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BELLINGHAM — With electric vehicle ownership in Whatcom County more than doubling from 2019 to 2022, the Bellingham Fire Department is preparing for the challenge it brings to fighting car fires.
“It is newer, considering the timeline of things,” Bellingham Fire Department Captain Dustin Michaelis. said. “We have these gasoline fires and we have adapted over time and many years. We are seeing a lot more electric vehicles on the road, it is something we will become more attuned with over time.”
Washington state plans to phase out sales of gas-powered vehicles by 2035 and Whatcom EV ownership reached 1,763 in 2022, according to the Washington State Department of Licensing.
While the increase in EVs is good news for the environment, with EVs having a smaller carbon footprint than gasoline cars, it has created challenges. An EV can burn hours longer than a gas-powered vehicle, Michaelis said.
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Electric vehicles are actually less likely to catch fire than a gas vehicle. A study found for every 100,000 of each type of car sold, 25 EVs burned compared to 1,530 gas vehicles and 3,475 hybrids, according to AutoinsuranceEZ.
The plan to fight an EV fire is the same as any other fire, dump water on it until it goes out, Michaelis said. However, because EVs burn hotter and longer, with a chance to rekindle, EV fires can take 20-30 times as much water as a gas fire.
A fire engine carries 500 gallons of water, usually enough to extinguish a gasoline vehicle fire, but far from enough to stop an EV fire. That means fire departments have to spend more time and resources fighting an EV fire.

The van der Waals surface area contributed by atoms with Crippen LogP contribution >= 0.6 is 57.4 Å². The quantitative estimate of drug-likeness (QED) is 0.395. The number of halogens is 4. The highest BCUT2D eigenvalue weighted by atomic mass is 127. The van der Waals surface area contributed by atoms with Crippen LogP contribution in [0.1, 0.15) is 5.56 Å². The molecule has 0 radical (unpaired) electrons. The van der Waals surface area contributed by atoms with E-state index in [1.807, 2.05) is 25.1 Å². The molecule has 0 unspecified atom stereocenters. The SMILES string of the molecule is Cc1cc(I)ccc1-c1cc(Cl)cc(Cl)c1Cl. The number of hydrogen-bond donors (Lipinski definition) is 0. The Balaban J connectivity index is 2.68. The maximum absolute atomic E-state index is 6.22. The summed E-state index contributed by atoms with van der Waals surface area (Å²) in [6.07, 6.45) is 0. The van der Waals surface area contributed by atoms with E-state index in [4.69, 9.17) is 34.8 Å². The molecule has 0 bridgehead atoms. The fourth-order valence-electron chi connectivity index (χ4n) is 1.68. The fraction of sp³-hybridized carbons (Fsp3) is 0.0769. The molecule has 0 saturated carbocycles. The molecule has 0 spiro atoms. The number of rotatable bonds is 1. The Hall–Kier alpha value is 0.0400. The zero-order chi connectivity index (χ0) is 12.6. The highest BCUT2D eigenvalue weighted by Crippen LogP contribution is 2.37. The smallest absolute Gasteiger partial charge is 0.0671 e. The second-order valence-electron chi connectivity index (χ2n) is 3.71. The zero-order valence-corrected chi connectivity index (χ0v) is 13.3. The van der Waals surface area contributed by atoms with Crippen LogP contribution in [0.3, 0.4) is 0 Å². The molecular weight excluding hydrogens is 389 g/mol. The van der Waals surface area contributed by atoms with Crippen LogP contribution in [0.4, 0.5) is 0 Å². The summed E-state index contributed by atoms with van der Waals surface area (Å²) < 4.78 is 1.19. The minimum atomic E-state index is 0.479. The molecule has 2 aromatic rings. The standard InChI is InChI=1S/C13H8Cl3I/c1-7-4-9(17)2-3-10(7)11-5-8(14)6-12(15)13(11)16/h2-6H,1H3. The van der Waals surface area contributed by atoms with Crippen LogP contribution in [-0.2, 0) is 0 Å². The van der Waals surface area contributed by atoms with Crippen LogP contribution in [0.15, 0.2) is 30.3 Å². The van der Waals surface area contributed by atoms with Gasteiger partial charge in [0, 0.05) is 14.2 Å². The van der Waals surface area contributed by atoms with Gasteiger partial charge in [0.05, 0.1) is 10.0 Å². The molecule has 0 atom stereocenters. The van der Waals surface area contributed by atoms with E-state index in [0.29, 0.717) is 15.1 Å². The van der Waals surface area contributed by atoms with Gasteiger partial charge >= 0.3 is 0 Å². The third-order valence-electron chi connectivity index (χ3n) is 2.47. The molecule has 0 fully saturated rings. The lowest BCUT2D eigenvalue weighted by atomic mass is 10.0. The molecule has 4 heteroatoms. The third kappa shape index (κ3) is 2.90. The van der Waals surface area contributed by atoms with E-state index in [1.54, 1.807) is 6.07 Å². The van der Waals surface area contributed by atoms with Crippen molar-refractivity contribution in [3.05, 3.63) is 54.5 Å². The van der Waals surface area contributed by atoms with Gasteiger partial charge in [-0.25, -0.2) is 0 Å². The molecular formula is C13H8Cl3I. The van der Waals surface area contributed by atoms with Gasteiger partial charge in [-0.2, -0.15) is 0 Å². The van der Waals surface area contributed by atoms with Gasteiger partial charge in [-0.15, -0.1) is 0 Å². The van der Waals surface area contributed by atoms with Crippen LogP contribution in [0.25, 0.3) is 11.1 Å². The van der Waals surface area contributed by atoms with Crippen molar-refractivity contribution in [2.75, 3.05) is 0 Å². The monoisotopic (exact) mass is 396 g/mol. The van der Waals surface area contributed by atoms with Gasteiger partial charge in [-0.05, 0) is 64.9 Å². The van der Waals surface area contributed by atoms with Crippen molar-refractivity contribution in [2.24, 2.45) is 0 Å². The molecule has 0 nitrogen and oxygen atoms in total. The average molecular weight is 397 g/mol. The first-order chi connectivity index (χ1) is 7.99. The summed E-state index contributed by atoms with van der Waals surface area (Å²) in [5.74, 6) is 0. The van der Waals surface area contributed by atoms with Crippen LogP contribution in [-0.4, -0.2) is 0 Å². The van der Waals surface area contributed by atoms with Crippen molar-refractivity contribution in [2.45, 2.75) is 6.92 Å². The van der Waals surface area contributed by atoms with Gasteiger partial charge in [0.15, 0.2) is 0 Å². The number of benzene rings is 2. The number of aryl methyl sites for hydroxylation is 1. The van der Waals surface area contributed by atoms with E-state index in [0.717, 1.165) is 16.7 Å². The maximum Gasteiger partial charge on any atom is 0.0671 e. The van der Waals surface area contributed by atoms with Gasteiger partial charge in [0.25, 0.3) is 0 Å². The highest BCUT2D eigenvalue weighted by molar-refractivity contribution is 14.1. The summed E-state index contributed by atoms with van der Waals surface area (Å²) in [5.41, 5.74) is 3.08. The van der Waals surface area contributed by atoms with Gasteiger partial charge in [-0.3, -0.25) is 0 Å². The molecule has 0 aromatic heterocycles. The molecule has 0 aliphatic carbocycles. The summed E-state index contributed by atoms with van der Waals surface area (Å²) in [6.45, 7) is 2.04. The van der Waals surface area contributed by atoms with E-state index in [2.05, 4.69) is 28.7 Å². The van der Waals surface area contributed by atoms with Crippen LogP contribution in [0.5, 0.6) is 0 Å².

Most EVs store their batteries in a water-tight, fire-resistant box. This helps protect the batteries from catching fire, but once they do, those boxes make extinguishing a fire very difficult. Michaelis said other fire departments have jacked up vehicles to get to the battery underneath.
A foam concentrate and water mixture can be used on an EV, but it doesn’t extinguish the fire, it only slows it down. Not only does the waterproof box make it difficult to get the foam into the battery, but the battery will continue to burn even under the foam.
“When it comes to these lithium-ion batteries, they don’t need oxygen to burn, they are able to continually burn through the battery reaction that is happening,” Michaelis said.
An EV in California crashed into a home in 2017 and it took several hours and thousands of gallons of water to get the blaze under control, according to the National Transportation Safety Board. Firefighters were putting water on the top of the vehicle, but didn’t realize they needed to get water up underneath the car and into the battery cells.
The fire also re-ignited as the car was being loaded onto the tow truck. The re-ignition was caused by other parts of the battery short-circuiting while the vehicle was being moved, according to the safety board.
Bellingham doesn’t see this issue very often, mostly in smaller batteries on electric scooters or the like, Michaelis said. However, with the increase of electric vehicles every year, it is only a matter of time.
“We are trying to be proactive about it,” Michaelis said.
The Bellingham Fire Department is looking for ways to train firefighters in how to combat EV fires, and it may begin the training early 2023, Michaelis said.
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